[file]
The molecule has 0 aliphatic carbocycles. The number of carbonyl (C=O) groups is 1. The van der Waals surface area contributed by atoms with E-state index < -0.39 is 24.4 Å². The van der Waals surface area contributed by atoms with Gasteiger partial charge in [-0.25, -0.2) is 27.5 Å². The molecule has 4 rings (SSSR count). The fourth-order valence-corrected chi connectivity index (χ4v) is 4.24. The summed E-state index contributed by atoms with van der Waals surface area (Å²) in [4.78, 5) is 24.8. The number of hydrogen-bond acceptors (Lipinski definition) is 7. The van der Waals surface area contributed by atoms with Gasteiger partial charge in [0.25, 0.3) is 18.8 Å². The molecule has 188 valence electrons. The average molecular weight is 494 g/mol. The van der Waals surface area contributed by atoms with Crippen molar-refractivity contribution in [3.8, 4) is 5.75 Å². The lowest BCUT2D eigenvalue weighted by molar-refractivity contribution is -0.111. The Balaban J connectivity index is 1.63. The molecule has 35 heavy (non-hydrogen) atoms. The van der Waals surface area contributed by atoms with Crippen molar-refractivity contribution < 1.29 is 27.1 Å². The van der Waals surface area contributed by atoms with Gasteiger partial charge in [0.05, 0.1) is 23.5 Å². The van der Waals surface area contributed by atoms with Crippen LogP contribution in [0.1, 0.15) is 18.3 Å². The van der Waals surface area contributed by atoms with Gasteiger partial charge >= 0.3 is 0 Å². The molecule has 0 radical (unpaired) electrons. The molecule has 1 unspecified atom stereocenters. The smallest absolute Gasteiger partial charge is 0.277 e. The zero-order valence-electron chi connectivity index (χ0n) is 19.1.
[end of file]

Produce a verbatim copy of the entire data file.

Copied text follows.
The molecule has 0 aliphatic carbocycles. The number of carbonyl (C=O) groups is 1. The van der Waals surface area contributed by atoms with E-state index < -0.39 is 24.4 Å². The van der Waals surface area contributed by atoms with Gasteiger partial charge in [-0.25, -0.2) is 27.5 Å². The molecule has 4 rings (SSSR count). The fourth-order valence-corrected chi connectivity index (χ4v) is 4.24. The summed E-state index contributed by atoms with van der Waals surface area (Å²) in [4.78, 5) is 24.8. The number of hydrogen-bond acceptors (Lipinski definition) is 7. The van der Waals surface area contributed by atoms with Gasteiger partial charge in [0.25, 0.3) is 18.8 Å². The molecule has 188 valence electrons. The average molecular weight is 494 g/mol. The van der Waals surface area contributed by atoms with Crippen molar-refractivity contribution in [3.8, 4) is 5.75 Å². The lowest BCUT2D eigenvalue weighted by molar-refractivity contribution is -0.111. The Balaban J connectivity index is 1.63. The molecule has 35 heavy (non-hydrogen) atoms. The van der Waals surface area contributed by atoms with Crippen molar-refractivity contribution < 1.29 is 27.1 Å². The van der Waals surface area contributed by atoms with Gasteiger partial charge in [0.05, 0.1) is 23.5 Å². The van der Waals surface area contributed by atoms with Crippen LogP contribution in [0.1, 0.15) is 18.3 Å². The van der Waals surface area contributed by atoms with Gasteiger partial charge >= 0.3 is 0 Å². The molecule has 0 radical (unpaired) electrons. The molecule has 1 unspecified atom stereocenters. The smallest absolute Gasteiger partial charge is 0.277 e. The zero-order valence-electron chi connectivity index (χ0n) is 19.1.